GLENDALE, Ariz. — The Clemson Curse hasn’t been broken by Ohio State.
The Buckeyes had every opportunity to break through, finally tame the Tigers and continue their perfect season and hunt for a national championship.
But it slipped away from Ohio State after a dream start, and once again the program is left to wonder what might have been if not for a couple strange calls, missed opportunities and a defensive breakdown with the game in the balance. In the end, Clemson had the number of the Buckeyes yet again, pulling out a 29-23 thriller on Saturday night at the Fiesta Bowl.
There will be plenty more coverage to come from the setback in the College Football Playoff semifinal for the Buckeyes. But as always, everything starts with Snap Judgments from Lettermen Row.
Red-zone issues return at worst moment for Ohio State
The play-calling was just about perfect for the Buckeyes in the red zone. The execution came up a little short, and leaving points on the table against an elite opponent tends to come back to bite anybody — just like it did Ohio State after an otherwise dominant start in the first half on Saturday night. There was really no reason for the Buckeyes to in a battle like the one that transpired in the semifinal, and while the officiating was absolutely atrocious, they couldn’t blame that for the near-miss plays that turned touchdowns into field goals. For all the remarkable progress Ohio State made in that area this season, it didn’t get it done when it mattered most.
Targeting rule continues to be terrible joke
There is absolutely nothing wrong with making the game safer. But it damages the product and robs players of hard-won opportunities when they are ejected for hits that couldn’t possibly have been avoided. Shaun Wade was simply trying to finish a tackle after blitzing off the edge, and if Trevor Lawrence hadn’t ducked his head, the Ohio State defensive back wouldn’t have collided with his helmet. That wasn’t a defenseless player or a malicious shot designed to injure the quarterback, and yet Wade was tossed for the rest of the biggest game of his life. Clearly it’s time for some overdue adjustments to the rule, and it must start with a yellow/red card system to avoid situations like what happened to Wade and the Ohio State defense.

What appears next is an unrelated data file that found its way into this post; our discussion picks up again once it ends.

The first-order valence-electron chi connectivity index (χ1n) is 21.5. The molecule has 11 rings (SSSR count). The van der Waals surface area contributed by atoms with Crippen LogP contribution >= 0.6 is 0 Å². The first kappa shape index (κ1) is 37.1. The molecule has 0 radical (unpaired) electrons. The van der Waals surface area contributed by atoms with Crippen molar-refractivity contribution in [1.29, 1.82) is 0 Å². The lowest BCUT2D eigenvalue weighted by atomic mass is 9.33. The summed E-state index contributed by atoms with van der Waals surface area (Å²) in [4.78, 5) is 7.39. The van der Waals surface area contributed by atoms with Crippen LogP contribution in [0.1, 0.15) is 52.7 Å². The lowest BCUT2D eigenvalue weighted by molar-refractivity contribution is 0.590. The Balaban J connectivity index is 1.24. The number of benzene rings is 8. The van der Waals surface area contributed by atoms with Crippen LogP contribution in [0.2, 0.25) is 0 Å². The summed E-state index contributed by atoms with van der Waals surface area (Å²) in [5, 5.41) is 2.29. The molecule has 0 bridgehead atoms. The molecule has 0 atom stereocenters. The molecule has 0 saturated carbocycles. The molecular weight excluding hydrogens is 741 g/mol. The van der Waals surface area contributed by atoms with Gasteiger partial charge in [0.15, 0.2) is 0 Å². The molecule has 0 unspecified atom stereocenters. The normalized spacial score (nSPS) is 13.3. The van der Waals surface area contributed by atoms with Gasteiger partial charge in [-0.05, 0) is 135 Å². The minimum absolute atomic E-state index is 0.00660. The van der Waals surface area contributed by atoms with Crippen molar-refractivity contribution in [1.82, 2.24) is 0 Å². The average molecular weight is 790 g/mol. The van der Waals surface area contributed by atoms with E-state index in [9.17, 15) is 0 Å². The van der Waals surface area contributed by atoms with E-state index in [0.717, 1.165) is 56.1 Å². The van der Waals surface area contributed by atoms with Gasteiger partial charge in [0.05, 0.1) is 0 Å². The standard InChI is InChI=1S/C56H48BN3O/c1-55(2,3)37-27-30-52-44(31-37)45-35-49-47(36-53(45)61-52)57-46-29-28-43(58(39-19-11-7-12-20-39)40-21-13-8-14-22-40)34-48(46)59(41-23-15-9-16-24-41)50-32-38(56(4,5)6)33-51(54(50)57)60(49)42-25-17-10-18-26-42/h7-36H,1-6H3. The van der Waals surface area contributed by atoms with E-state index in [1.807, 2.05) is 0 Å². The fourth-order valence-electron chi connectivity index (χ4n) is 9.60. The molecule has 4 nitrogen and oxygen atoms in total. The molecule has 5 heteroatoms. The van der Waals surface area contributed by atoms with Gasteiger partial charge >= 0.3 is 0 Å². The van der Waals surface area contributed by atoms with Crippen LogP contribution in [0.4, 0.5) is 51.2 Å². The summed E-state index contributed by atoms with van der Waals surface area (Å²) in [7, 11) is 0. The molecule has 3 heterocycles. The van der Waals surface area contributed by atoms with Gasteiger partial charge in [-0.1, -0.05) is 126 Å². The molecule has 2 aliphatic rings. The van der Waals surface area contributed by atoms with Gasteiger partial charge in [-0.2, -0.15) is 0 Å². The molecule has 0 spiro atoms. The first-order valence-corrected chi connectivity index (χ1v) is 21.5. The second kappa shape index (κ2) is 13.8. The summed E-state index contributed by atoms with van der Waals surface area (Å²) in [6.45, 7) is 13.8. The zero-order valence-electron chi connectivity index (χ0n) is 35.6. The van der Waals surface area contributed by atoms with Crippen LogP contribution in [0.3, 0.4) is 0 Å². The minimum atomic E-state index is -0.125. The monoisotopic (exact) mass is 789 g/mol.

Complicated, mixed bag for J.K. Dobbins
There were flashes of the greatness J.K. Dobbins has flashed since the first start of his career as a freshman. Those were counterbalanced by two dropped touchdowns and a foot injury that clearly zapped him of his top gear for the Buckeyes. And assuming that was the final game of his three-year run with the program, it is going to be a complicated legacy he left in the Fiesta Bowl. Dobbins proved he was willing to fight through the pain, came back in the second half to make a couple key plays and broke a single-season rushing record in the process. But he wasn’t able to deliver the national championship he guaranteed, and that will sting forever.
Justin Fields wasn’t at full speed for Ohio State
After three weeks of speculation and his own admission earlier in the week that he was at 80 or 85 percent on his sprained knee, it was clear from the outset that Justin Fields was being honest. There was no gamesmanship involved with him wearing the brace, and Ohio State certainly didn’t want to put him in harm’s way as a rushing threat. The difference in his level of health and that of his quarterback counterpart was clear based on how often Clemson ran Lawrence, a weapon that Ohio State certainly would have used more frequently if it had complete confidence in the strength of the knee of Fields. But the Buckeyes sophomore was an absolute warrior, throwing a gutsy, go-ahead touchdown on a fourth down before coming up short on a drive that could have iced the win. The best is still yet to come for the Heisman Trophy finalist.